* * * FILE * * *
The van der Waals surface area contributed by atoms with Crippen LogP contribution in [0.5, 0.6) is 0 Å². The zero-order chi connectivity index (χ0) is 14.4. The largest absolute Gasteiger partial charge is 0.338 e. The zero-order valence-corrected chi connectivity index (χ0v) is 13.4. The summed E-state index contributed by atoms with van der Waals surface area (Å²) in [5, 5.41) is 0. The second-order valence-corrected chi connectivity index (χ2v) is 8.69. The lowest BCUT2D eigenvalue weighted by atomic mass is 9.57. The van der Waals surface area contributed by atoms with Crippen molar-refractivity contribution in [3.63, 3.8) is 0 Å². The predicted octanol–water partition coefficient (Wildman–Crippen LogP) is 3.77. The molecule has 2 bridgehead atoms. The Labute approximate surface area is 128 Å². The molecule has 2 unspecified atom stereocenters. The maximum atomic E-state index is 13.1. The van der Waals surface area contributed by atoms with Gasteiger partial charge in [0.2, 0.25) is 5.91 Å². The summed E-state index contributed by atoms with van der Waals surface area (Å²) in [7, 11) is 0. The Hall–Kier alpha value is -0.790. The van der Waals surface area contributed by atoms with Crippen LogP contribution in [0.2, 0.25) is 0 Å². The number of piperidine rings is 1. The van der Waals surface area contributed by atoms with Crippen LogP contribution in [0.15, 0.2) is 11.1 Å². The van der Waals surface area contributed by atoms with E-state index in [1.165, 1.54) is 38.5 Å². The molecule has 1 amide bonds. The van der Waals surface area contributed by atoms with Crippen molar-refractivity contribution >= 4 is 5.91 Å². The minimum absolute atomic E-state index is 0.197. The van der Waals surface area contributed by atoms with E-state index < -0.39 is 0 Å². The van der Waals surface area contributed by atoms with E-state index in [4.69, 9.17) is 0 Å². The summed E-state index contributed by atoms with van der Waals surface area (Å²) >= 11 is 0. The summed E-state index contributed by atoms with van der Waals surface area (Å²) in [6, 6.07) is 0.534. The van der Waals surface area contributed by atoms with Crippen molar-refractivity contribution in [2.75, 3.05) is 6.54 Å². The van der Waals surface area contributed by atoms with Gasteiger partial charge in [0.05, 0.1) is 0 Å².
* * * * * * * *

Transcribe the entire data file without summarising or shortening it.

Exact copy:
The van der Waals surface area contributed by atoms with Crippen LogP contribution in [0.5, 0.6) is 0 Å². The zero-order chi connectivity index (χ0) is 14.4. The largest absolute Gasteiger partial charge is 0.338 e. The zero-order valence-corrected chi connectivity index (χ0v) is 13.4. The summed E-state index contributed by atoms with van der Waals surface area (Å²) in [5, 5.41) is 0. The second-order valence-corrected chi connectivity index (χ2v) is 8.69. The lowest BCUT2D eigenvalue weighted by atomic mass is 9.57. The van der Waals surface area contributed by atoms with Crippen molar-refractivity contribution in [3.63, 3.8) is 0 Å². The predicted octanol–water partition coefficient (Wildman–Crippen LogP) is 3.77. The molecule has 2 bridgehead atoms. The Labute approximate surface area is 128 Å². The molecule has 2 unspecified atom stereocenters. The maximum atomic E-state index is 13.1. The van der Waals surface area contributed by atoms with Gasteiger partial charge in [0.2, 0.25) is 5.91 Å². The summed E-state index contributed by atoms with van der Waals surface area (Å²) in [7, 11) is 0. The Hall–Kier alpha value is -0.790. The van der Waals surface area contributed by atoms with Crippen LogP contribution in [0.2, 0.25) is 0 Å². The number of piperidine rings is 1. The van der Waals surface area contributed by atoms with Crippen LogP contribution in [0.15, 0.2) is 11.1 Å². The van der Waals surface area contributed by atoms with E-state index in [1.165, 1.54) is 38.5 Å². The molecule has 1 amide bonds. The van der Waals surface area contributed by atoms with Crippen molar-refractivity contribution >= 4 is 5.91 Å². The minimum absolute atomic E-state index is 0.197. The van der Waals surface area contributed by atoms with E-state index < -0.39 is 0 Å². The van der Waals surface area contributed by atoms with E-state index in [4.69, 9.17) is 0 Å². The summed E-state index contributed by atoms with van der Waals surface area (Å²) >= 11 is 0. The summed E-state index contributed by atoms with van der Waals surface area (Å²) in [6, 6.07) is 0.534. The van der Waals surface area contributed by atoms with Crippen molar-refractivity contribution in [2.75, 3.05) is 6.54 Å². The van der Waals surface area contributed by atoms with Gasteiger partial charge in [0.05, 0.1) is 0 Å².